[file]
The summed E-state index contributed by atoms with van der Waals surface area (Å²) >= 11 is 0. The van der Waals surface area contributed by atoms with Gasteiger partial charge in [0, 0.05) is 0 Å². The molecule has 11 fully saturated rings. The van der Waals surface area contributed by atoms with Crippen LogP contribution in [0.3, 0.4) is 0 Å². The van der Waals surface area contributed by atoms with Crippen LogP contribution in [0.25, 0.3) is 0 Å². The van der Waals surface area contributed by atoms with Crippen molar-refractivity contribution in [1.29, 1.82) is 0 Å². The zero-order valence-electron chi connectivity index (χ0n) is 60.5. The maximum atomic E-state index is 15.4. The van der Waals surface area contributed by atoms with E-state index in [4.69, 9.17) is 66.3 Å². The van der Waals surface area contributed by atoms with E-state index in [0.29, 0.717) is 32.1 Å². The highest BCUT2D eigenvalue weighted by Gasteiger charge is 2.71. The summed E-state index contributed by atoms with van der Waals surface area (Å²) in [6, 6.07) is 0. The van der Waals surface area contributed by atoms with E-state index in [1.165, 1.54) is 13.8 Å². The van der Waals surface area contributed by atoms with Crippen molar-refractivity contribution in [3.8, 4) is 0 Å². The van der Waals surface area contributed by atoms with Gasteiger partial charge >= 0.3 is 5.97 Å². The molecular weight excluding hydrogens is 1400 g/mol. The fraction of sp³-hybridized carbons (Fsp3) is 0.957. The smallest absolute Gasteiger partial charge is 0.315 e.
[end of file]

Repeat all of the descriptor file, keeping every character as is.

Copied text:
The summed E-state index contributed by atoms with van der Waals surface area (Å²) >= 11 is 0. The van der Waals surface area contributed by atoms with Gasteiger partial charge in [0, 0.05) is 0 Å². The molecule has 11 fully saturated rings. The van der Waals surface area contributed by atoms with Crippen LogP contribution in [0.3, 0.4) is 0 Å². The van der Waals surface area contributed by atoms with Crippen LogP contribution in [0.25, 0.3) is 0 Å². The van der Waals surface area contributed by atoms with Crippen molar-refractivity contribution in [1.29, 1.82) is 0 Å². The zero-order valence-electron chi connectivity index (χ0n) is 60.5. The maximum atomic E-state index is 15.4. The van der Waals surface area contributed by atoms with E-state index in [4.69, 9.17) is 66.3 Å². The van der Waals surface area contributed by atoms with E-state index in [0.29, 0.717) is 32.1 Å². The highest BCUT2D eigenvalue weighted by Gasteiger charge is 2.71. The summed E-state index contributed by atoms with van der Waals surface area (Å²) in [6, 6.07) is 0. The van der Waals surface area contributed by atoms with E-state index in [1.165, 1.54) is 13.8 Å². The van der Waals surface area contributed by atoms with Crippen molar-refractivity contribution in [3.8, 4) is 0 Å². The van der Waals surface area contributed by atoms with Gasteiger partial charge >= 0.3 is 5.97 Å². The molecular weight excluding hydrogens is 1400 g/mol. The fraction of sp³-hybridized carbons (Fsp3) is 0.957. The smallest absolute Gasteiger partial charge is 0.315 e.